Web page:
• Allowing the member to request a hearing within 60 days of receiving this notice; and
  • If the member requests a hearing, the board of directors must hold the hearing and then hold a vote “in a timely manner” on whether to expel the member.

NCUA staff noted that in cases of violence and threats of violence by members, the credit union could immediately begin the expulsion process.

The Board also unanimously approved a proposed rule to change the maturity requirements for subordinated debt notes and grandfathered secondary capital under the NCUA’s current subordinated debt rule.

Specifically, this proposal would replace the maximum maturity of Notes with a requirement that any credit union seeking to issue Notes with maturities longer than 20 years demonstrate how such instruments would continue to be considered “debt.”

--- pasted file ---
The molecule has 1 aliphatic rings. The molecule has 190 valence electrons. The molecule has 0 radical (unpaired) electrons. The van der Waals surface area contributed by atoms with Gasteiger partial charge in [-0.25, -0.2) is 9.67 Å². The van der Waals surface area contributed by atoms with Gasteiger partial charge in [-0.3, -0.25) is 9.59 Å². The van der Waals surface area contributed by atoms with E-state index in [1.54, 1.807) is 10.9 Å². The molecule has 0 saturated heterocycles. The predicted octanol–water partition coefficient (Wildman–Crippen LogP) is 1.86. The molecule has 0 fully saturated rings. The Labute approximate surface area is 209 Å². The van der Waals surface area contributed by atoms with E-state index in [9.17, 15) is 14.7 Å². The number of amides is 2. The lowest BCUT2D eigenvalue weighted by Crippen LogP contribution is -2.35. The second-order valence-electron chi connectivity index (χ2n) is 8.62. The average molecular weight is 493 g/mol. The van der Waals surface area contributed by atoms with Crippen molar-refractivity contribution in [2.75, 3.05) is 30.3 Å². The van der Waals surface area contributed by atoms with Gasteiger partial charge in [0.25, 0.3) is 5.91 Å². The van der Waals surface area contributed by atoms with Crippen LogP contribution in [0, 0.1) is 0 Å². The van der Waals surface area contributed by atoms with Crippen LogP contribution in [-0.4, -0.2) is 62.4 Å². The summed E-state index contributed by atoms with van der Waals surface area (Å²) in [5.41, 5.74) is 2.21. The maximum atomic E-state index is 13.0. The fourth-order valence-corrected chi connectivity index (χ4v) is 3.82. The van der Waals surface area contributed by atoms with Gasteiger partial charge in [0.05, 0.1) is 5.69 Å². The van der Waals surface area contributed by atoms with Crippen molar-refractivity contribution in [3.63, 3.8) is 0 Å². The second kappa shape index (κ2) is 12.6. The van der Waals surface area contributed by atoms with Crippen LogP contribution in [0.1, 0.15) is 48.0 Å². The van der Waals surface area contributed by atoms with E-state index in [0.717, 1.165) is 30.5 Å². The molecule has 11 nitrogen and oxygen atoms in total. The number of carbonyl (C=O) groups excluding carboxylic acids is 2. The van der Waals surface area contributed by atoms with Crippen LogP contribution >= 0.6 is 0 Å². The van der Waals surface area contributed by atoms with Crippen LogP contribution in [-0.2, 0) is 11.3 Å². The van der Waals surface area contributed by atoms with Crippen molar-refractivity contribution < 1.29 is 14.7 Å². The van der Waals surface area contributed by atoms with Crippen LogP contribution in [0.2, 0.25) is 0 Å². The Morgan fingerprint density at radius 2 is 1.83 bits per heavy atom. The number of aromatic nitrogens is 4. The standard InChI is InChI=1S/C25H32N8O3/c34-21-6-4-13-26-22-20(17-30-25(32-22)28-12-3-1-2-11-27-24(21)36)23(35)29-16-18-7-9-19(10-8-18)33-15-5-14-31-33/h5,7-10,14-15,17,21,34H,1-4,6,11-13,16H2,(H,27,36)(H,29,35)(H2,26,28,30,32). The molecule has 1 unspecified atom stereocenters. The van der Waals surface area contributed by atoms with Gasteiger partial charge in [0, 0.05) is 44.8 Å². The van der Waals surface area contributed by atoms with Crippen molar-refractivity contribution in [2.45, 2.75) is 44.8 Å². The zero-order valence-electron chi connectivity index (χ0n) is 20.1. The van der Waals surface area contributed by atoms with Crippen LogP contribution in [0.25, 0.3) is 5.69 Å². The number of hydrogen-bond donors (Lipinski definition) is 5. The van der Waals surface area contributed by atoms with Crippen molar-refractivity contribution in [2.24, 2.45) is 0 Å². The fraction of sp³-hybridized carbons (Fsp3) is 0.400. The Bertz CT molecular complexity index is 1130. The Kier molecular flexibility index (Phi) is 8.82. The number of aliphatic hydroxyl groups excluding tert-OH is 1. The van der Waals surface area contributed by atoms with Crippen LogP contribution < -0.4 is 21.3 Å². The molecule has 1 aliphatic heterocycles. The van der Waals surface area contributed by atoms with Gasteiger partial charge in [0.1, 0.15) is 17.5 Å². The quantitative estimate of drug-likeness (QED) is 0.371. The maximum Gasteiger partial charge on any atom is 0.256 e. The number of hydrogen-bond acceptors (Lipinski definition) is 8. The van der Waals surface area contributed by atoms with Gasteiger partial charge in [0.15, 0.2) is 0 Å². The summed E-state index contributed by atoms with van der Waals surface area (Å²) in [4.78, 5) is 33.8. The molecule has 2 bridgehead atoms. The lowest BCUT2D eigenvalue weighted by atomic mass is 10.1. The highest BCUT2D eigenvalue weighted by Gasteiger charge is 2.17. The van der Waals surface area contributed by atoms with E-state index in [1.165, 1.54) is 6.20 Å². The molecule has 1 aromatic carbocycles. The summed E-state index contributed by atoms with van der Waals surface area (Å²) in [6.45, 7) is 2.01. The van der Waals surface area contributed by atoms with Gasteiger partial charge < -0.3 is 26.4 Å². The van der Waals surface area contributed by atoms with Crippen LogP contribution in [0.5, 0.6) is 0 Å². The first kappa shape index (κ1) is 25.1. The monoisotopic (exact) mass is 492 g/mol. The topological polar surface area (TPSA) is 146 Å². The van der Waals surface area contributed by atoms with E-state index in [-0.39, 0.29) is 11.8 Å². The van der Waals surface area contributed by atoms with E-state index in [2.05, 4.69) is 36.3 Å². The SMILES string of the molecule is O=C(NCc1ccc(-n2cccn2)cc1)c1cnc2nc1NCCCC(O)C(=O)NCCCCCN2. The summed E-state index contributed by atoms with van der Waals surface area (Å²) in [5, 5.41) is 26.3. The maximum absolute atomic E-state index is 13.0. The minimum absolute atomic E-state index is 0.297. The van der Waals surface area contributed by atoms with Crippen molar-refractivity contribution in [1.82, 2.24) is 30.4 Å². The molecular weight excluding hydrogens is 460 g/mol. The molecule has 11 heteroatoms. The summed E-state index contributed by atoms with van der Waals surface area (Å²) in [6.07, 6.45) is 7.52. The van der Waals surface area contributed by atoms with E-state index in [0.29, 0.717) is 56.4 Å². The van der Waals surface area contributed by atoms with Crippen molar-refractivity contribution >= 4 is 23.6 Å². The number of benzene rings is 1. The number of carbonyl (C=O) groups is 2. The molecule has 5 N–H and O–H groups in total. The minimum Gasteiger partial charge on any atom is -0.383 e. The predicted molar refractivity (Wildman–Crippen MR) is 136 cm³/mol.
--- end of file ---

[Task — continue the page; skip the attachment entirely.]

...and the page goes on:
This proposed rule would also extend the Regulatory Capital treatment of grandfathered secondary capital to the later of 30 years from the date of issuance or Jan. 1, 2052.

The proposed rule would also make four minor modifications to the current rule to make it more user-friendly and flexible.

The U.S. Department of the Treasury’s ECIP grant funds can be held for many to 30 years. However, NCUA’s current subordinated debt rule generally limits maturity levels to 20 years. To fix this maturity mismatch, NCUA said the proposed rule would align the NCUA’s subordinated debt rule with the Treasury Department’s ECIP rule.

Board member Rodney Hood said he viewed the subordinated debt proposed rule and the capital flexibility it provides participating credit unions as a means of providing minority depositories and Low-Income Credit Unions "with the resources to continue providing access to affordable financial services for the most vulnerable of our communities ... Financial inclusion is the civil rights issue of our generation..."

Related: NCUA Issues Subordinated Debt, Member Expulsion Proposals
Related: NCUA Board Briefed on SIF Quarterly Report, Subordinated Debt, CUGMA Implementation
Related:
New Rules For Expelling Members From CUs Approved By NCUA
Related: NCUA Approves Proposed Changes To Subordinated Debt Rule
Related: NCUA: Strong Q2 For NCUSIF, No Premium, Or Distribution, Likely
Related: NCUA Says Share Insurance Fund Is in Good Shape